Tuesday, May 14, 2013

7 Tips for Traveling Gluten Free

My husband and I love to travel.  We haven't traveled as much as we'd like over the past few years because we were busy having our two boys, but we still managed to take some trips.  Our oldest son, who is four, went gluten free at around 18 months old, so most of the traveling he's done in his life has been of the gluten free variety. 

Who wants to miss out on this?

I'd love to say that nothing has changed when it comes to traveling since then, but I'd be lying.  Everything has changed.  The only thing that hasn't changed is our love of visiting new places.  We would never deny our son the chance to see the world because of his food restrictions, but we do have to limit those spur of the moment "let's just stop in at this place" and eat whatever's on offer.  There's a lot more planning involved, and sometimes a lot less spontaneity.  Here are some of the tips we live by while traveling with our gluten free son.

1- Bring Snacks:  Depending on how far you're going and how you're traveling, this could mean bringing a few small things, or packing a proper meal.  When we take road trips, like the time we went to Washington and Delaware, we only had to pack snacks because grocery stores and eateries with gluten free menus weren't too hard to find along the route.  Flying is an entirely different matter.  Few airlines offer gluten free options, and our son's double whammy of also being dairy free makes matters more difficult.  We bring a proper meal for flights, including enough snacks for the airport and travel to our final destination.  It saves money, but most importantly, ensures that our son doesn't eat something that will make him sick before the trip has even started.  Cereal bars, crackers, dried fruit, even fresh fruits and veggies that are packaged correctly are good options.

Who needs plane food?

2- Choose Your Accommodations Carefully:  We have yet to go to an all inclusive since our son's diagnosis.  I have heard of certain resorts that do gluten free well, but I've yet to check one out.  There are also companies that specialize in gluten free travel, but most of the time the trips are geared towards adults.  We prefer to stay in hotels with kitchenettes.  That doesn't mean we cook every meal, but it does allow for us to keep the basics on hand for when little else is available, or for snacks and quick meals.  Another option is the one we opted for in Costa Rica:  Rent a house.  Renting is often cheaper than staying at a hotel, and you have more room plus all the amenities and a proper kitchen.  You're in charge of what food gets in, and the likelihood of cross-contamination happening decreases significantly.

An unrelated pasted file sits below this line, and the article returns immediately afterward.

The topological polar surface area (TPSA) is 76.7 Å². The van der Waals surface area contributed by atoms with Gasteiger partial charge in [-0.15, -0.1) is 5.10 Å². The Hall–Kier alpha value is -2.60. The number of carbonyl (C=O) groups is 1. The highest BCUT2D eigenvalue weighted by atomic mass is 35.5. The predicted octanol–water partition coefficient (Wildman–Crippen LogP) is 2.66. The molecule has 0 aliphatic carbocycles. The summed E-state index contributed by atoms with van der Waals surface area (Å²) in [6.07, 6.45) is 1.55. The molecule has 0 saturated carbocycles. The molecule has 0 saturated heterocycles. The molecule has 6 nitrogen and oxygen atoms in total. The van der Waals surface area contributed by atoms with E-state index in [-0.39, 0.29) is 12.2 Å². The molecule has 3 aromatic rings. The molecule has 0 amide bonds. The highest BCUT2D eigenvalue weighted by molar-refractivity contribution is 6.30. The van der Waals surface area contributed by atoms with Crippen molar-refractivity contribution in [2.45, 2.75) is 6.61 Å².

The yard at our rental house in Costa Rica

3- Explain Gluten Free in the Native Language:  You don't have to speak the language of the country you're visiting to get the message across.  There are computer apps and dining cards that can do it for you.  Celiac Travel has free printable ones in several languages that you can take with you to hotels or restaurants to explain what gluten free means.  This doesn't always mean that they will work, but particularly in larger establishments where there is a trained chef, they can be a big help.  Learn the words and a few phrases from memory so you can at least list the basics in a pinch.  Sometimes people are eager to help but don't always get it right. On our flight to Costa Rica, our son was given a special meal with rice, chicken and green beans, all gluten free.  However, the flight attendant still included the dinner roll and cookie in the container.  It's up to you to be vigilant. 

4- Learn What the Ingredients are in Typical Dishes:  Every country has a few dishes they specialize in, and those are often the ones served to tourists.  Do some research ahead of time and figure out which ones are naturally gluten free, or could easily be modified to become gluten free.  Not only does this give you some peace of mind when eating out, it also increases your chances of actually getting a gluten free meal if little or no changes need to be made on the part of the establishment preparing the meal.  This way you can still enjoy the local cuisine, will have an easier time navigating menus, and can order with more confidence.